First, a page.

I can only imagine why certain decisions were made more than a decade ago, but I'm going to hold onto my theory. I believe it was too difficult for the original SL asset servers to deliver all the required textures to a single CPU in the server farm for baking. Since all the mechanisms for delivering assets to the viewers had to exist and work well for SL to operate at all, they chose to delegate final assembly of the avatar texture to the one place they knew they'd have all the assets... the viewer. Now that SL occupies an ever decreasing physical footprint (declining concurrency/regions divided by increasing server packing density equals much smaller physical footprint) and networking speeds have increased (10G between servers these days?) the equation now favors baking the textures in the server. I haven't heard any talk about SL server locations in ages, but I wouldn't be surprised if they are all now in the same building, rather than split between Austin and SF Bay (as I once heard they were).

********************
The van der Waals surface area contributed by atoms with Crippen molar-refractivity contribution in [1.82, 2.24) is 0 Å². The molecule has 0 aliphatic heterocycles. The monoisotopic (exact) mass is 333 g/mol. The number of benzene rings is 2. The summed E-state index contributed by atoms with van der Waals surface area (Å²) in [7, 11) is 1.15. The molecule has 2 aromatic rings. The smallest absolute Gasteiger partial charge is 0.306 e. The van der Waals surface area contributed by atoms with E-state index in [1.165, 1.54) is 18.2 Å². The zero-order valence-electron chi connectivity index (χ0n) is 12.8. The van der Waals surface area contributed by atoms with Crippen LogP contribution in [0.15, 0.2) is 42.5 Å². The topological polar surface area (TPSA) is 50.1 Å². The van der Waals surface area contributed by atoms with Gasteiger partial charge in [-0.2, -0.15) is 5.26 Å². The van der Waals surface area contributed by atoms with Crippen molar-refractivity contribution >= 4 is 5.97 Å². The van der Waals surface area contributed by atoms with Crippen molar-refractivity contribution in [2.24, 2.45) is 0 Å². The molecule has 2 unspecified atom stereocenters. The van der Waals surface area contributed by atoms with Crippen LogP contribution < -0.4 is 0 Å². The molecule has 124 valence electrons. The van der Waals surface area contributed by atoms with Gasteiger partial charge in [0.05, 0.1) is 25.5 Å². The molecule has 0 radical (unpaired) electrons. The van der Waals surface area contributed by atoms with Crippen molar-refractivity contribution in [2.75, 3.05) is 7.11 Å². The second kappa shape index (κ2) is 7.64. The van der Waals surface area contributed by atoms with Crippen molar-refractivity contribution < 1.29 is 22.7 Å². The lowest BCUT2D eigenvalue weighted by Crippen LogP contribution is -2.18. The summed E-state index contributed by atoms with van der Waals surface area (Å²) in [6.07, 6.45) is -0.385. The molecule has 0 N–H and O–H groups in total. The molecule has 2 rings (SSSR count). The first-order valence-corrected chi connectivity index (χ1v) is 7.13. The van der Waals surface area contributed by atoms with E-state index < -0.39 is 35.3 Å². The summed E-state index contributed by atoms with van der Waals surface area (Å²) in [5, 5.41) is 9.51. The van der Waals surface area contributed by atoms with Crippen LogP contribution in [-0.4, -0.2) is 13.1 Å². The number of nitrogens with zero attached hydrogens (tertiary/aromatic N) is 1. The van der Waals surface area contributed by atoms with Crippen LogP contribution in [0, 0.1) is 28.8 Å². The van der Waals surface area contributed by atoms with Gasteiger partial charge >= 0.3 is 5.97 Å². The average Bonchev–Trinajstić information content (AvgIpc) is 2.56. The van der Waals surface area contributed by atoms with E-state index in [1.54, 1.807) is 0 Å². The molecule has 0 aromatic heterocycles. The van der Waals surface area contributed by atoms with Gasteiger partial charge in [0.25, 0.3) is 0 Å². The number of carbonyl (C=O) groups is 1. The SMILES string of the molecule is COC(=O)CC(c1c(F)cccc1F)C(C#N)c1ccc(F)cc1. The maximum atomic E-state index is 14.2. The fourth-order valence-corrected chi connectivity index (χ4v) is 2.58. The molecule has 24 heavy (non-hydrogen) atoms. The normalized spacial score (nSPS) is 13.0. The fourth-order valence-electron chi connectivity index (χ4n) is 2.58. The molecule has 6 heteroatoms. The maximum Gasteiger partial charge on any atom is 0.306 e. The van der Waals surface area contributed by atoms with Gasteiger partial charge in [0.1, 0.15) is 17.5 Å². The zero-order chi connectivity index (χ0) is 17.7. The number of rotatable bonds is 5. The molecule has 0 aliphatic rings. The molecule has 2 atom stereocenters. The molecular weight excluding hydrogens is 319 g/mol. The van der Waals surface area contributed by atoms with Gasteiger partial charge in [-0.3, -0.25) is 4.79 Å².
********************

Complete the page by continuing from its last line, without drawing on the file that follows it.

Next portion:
It would be ironic if the reason SL performance finally improves is because it's shrinking.

I'm just making all this stuff up, but it sounds good to me!

ETA: It's interesting to watch the borked avatar baking process. You can see the rebaking progress through various stages of the progressive texture download. Just moments after the final, full resolution textures bake, it all starts over again. That's a hell of a lot of work being done by the entire SL system to effect what is truly (again unless I'm missing something) a simple set of pixmap operations. I hope server side baking works. I don't believe anyone at LL knows why viewer side baking does not.

We can postulate a lot of ideas about the original decisions by th eoriginal architects but in the end, only their hair dressers know for sure.